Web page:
About this Show

Sino News Magazine

News/Business.

NETWORK
PBS

DURATION
00:30:00

RATING

SCANNED IN
San Francisco, CA, USA

SOURCE
Comcast Cable

TUNER
Channel 107 (693 MHz)

VIDEO CODEC
mpeg2video

AUDIO CODEC
ac3

PIXEL WIDTH
528

PIXEL HEIGHT
480

TOPIC FREQUENCY

George Eastman 8, Doug Lowry 5, Craig Jensen 5, Michael Flannery 4, Jamal Rossi 4, Betty Strasenburgh 4, Kodak 3, Donald Hunsberger 3, Charlie Owens 3, New York 2, Ron Stackman 2, Narrator 2, Rpo 2, Mercury 2, Flannery 2, John Beck 2, Kodak Hall 2, Christopher 2, Joel Seligman 2, Eastman Wind Orchestra 1,
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  PBS    Sino News Magazine    News/Business.  

    January 9, 2011
    8:30 - 9:00pm PST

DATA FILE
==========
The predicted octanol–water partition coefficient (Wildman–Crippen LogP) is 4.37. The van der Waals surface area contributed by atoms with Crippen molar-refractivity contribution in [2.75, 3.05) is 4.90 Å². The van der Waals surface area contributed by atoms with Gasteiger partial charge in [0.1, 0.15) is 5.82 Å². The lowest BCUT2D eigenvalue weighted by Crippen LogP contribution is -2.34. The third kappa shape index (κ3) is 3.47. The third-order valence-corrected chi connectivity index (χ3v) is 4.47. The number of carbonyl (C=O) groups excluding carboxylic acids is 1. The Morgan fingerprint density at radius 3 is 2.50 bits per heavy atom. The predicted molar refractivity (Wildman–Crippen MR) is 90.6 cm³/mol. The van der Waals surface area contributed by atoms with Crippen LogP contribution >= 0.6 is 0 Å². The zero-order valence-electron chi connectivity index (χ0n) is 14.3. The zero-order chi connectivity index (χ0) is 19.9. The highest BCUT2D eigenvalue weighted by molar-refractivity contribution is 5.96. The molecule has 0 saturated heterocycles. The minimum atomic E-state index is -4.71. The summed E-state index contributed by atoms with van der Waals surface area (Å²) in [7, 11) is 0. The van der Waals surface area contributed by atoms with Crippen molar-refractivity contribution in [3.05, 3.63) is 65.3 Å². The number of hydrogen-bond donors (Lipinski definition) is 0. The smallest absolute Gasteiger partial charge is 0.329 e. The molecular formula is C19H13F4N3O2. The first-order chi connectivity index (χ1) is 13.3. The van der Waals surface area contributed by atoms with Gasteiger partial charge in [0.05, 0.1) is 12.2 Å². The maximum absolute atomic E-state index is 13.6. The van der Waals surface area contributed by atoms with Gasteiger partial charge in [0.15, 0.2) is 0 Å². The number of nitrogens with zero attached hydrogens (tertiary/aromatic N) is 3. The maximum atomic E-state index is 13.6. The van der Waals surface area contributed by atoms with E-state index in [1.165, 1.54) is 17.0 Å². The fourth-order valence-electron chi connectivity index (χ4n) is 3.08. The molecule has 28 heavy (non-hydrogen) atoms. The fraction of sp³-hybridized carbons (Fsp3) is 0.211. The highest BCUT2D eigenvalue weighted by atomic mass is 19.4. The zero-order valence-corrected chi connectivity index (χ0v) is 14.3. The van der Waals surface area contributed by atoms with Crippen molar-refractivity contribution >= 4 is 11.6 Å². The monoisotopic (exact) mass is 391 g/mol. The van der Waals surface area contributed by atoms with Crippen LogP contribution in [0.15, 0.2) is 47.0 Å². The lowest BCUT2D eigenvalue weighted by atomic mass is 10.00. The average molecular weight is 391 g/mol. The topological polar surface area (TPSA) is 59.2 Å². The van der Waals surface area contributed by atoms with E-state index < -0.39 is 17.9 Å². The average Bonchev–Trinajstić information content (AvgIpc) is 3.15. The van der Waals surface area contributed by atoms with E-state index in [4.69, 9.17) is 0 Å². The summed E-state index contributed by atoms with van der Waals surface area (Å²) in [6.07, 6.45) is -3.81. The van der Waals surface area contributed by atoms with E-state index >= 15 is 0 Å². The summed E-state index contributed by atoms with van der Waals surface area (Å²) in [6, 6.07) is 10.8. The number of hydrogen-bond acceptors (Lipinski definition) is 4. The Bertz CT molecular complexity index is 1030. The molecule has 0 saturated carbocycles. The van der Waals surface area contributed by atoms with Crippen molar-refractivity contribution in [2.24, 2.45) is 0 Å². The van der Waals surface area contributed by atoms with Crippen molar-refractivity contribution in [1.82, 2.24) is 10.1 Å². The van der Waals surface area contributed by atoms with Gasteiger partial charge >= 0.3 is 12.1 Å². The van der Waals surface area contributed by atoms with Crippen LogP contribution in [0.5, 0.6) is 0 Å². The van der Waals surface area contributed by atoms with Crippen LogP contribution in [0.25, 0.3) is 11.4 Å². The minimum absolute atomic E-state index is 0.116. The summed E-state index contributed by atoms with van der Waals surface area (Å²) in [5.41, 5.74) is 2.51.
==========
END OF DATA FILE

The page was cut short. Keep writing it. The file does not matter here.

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that time. and i had a look at the side walls, which looked like marble. and they were in fact cork. jeff tyzik when you're on stage as a conductor, you usually don't hear the woodwinds very well, because their sound goes up and over your head. so if you start to balance the orchestra based on that, you'll make some changes, which will sound different as if you're sitting in the front of the loge. the woodwinds sound brilliant up there, and they sound beautiful. and you can hear every note they play. so you learn as a conductor to start to compensate for what the room is giving you and what you're perceiving. donald hunsberger you either love this theater or you can find all kinds of faults with it. for what i was doing with the eastman wind ensemble and eastman wind orchestra produced a sound in this hall that was very unique to the hall itself primarily because of the type